John Suler's The Psychology of Cyberspace
This article created Sept 05 (v1.0)
How and why people change their cyberspace environment
Cyberspace changes quickly. New computers, software, and Internet resources surface almost every day. What is new and exciting now may very well be humdrum or outdated in a year. As a result, we are forced to keep up. Sooner or later we must make what I will call “media transitions.”
Here I use the term “media” in a broad sense. It is any computer-generated environment: a program, operating system, or online setting of any kind. Therefore, a media transition is the changeover from one such environment to another. Sometimes the change might be small, as in updating from one version of a program to a slightly newer one. Sometimes the shift is large, as in installing an entirely new operating system or venturing into some area of cyberspace where you have never been before.
In this article I would like to explore the psychology of media transitions. What thoughts, emotions, and behaviors come to play as one moves from an old and familiar environment to a new one? What determines success or failure in making the change? What motivates a person to try something different in the first place?
Living in the Land of Errors
A piano teacher I know once summarized what it was like taking piano lessons as a child: "It was like I was living in the land of mistakes." I'd like to offer a variation on that expression - one that applies to computering. It is like living in the land of errors. After all, do you ever go one day without something - big or small - going wrong with your computer? Sometimes the error is a failure to communicate between you and the machine. Something goes wrong because you haven’t figured out how the program works. Perhaps the program is not making itself clear about how it works. Or you’re just not paying attention. In other cases, the responsibility for the problem rests definitively on the shoulders of the machine. The program code or design is inadequate. Things don’t work right or the program totally crashes - and it isn’t your fault, unless we accept the expectation that we all should be computer experts who can prevent any problem before it occurs. But even the experts will tell you this is impossible. Computers are just too complex and intrinsically fallible.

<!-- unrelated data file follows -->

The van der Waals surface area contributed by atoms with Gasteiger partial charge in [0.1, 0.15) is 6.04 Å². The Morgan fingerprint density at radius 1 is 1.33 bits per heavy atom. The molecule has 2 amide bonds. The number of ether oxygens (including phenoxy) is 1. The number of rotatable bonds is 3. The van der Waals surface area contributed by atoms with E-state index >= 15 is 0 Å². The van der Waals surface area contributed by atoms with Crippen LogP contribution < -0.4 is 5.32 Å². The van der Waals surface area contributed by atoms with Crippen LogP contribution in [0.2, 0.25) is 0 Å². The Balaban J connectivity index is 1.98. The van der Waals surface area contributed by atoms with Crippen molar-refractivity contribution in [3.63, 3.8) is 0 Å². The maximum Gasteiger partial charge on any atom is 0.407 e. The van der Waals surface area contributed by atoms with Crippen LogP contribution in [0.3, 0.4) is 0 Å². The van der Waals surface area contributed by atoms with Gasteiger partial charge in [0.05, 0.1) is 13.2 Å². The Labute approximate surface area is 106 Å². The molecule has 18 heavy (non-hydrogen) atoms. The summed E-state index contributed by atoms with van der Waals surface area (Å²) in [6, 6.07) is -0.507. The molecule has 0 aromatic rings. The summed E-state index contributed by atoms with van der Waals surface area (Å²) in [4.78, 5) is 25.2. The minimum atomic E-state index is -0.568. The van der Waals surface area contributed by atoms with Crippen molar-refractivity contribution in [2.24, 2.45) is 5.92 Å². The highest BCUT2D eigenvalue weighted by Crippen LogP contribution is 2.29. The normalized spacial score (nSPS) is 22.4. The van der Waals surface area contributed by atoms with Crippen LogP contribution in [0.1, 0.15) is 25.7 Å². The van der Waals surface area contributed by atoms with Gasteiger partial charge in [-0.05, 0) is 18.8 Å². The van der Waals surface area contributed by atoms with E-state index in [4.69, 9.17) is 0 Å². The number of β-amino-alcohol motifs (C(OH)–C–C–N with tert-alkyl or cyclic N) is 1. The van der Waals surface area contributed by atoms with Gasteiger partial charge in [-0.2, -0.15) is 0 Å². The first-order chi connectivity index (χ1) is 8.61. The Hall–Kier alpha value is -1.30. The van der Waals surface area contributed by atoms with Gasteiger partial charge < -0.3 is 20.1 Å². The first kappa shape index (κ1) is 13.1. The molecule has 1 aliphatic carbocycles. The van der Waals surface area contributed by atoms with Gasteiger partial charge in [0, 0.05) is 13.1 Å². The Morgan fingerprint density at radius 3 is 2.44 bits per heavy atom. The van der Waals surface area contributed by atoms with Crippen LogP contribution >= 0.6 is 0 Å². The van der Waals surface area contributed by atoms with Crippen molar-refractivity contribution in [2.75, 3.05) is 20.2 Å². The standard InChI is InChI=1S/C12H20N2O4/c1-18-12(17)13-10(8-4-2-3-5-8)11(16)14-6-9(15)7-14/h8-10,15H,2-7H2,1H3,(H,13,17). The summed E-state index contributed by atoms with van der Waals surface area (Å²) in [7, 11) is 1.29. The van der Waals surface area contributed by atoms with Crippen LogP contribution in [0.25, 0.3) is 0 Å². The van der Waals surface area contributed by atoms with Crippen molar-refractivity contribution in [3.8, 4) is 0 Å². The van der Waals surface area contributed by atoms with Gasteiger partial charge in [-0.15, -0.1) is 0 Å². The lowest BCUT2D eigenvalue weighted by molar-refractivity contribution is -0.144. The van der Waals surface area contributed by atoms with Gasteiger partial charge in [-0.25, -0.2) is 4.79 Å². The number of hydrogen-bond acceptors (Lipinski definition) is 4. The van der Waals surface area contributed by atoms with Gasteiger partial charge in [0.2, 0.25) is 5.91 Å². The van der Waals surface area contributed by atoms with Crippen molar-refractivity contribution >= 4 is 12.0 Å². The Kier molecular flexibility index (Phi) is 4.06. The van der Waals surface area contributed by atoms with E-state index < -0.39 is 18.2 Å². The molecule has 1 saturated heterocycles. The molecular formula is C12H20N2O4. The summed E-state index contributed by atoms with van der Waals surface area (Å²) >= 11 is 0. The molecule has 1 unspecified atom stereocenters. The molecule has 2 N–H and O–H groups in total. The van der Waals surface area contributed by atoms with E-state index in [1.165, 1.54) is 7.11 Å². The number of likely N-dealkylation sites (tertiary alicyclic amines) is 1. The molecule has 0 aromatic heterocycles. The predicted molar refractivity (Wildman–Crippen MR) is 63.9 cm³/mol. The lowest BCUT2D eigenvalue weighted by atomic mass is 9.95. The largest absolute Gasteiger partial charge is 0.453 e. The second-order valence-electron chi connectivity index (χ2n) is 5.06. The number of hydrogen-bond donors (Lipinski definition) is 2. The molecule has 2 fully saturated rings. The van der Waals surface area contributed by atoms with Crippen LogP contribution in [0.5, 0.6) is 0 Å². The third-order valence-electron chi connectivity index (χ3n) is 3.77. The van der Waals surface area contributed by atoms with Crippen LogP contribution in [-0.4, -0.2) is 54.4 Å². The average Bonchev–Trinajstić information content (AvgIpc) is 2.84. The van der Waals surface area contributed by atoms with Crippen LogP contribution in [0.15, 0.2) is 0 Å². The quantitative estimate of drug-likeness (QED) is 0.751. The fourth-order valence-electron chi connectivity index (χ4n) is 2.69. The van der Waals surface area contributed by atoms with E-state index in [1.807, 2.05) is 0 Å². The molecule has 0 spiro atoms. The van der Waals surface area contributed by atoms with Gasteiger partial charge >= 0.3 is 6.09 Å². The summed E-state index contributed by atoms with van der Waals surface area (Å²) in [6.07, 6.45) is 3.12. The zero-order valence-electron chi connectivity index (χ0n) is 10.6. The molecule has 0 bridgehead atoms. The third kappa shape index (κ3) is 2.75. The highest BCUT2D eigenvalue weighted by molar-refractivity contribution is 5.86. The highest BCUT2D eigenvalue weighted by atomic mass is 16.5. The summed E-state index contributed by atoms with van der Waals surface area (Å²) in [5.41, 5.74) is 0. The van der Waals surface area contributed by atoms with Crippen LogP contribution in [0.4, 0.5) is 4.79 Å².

So how do we react to living in the land of errors? Here are some possibilities:
- We get annoyed with and blame the computer, like it's some kind of stupid person or unruly child
- We get annoyed with and blame ourselves, perhaps thinking that we are inadequate to the challenge
- We devote some time to trying to solve the problem, then give up if we can't
- To avoid more errors, we don't try something new
- We work around the problem, perhaps in a way that's less efficient, maybe even forgetting that there was a problem (a kind of denial)
- We call tech support
- We refuse to accept errors and compulsively try to make our machine "perfect”
In this list, we see some of the psychological factors that motivate us to avoid or make a media transition. On the one hand, you may choose the path of work-around solutions, which sometimes gives “character” to the machine as your quirky but familiar companion. You’re the only one who knows its unique pattern of flaws and how to navigate around them. On the other hand, living in the land of errors can become too frustrating. It may even threaten your ability to communicate with others and the safety of your files. A change is necessary, sometimes a big change.
MTM: Media Transition Motivation
"Motivation" comes from the Latin "motus," meaning "to move." Something moves us from our old cyberspace environments into new ones. Something internal pushes us into trying out new software despite any trepidations that might stand in the way. What creates that motivation? As we just discovered, malfunctions incite that desire to move on, but there are other possibilities as well. Let’s take a closer look at some of these reasons why we undertake media transitions:
Necessity: It's the mother of invention as well as media transitions. Our familiar programs, workspaces, and social environments seem a bit tired and outdated. They don't work as well as they used to, or we become painfully aware of how we could be doing a lot more than what the status quo allows us. In this age of information and enhanced communication, if others are gathering resources and sharing in ways that we can't, we may find ourselves woefully behind the curve and out of the loop. I was forced to upgrade to OSX when Eudora for OS 9 could no longer send emails. Sometimes you just have to move on.
Pride: Being behind the curve is not exactly a prestigious position, especially for those who consider themselves sophisticated users or even hackers. Maintaining one's self-esteem requires that push into the next new thing that everyone is talking about, or perhaps even beyond them and into the leading edge of the curve. I'm not a professional digital photographer or website designer, but Photoshops CS2 and Studio MX make me feel like one.
Competition: Not far from pride is the need to be at least one step ahead of the others. Bigger, faster, more powerful, unique. The shine of those winning medals can be irresistable, especially in a culture that idealizes both technology and competition.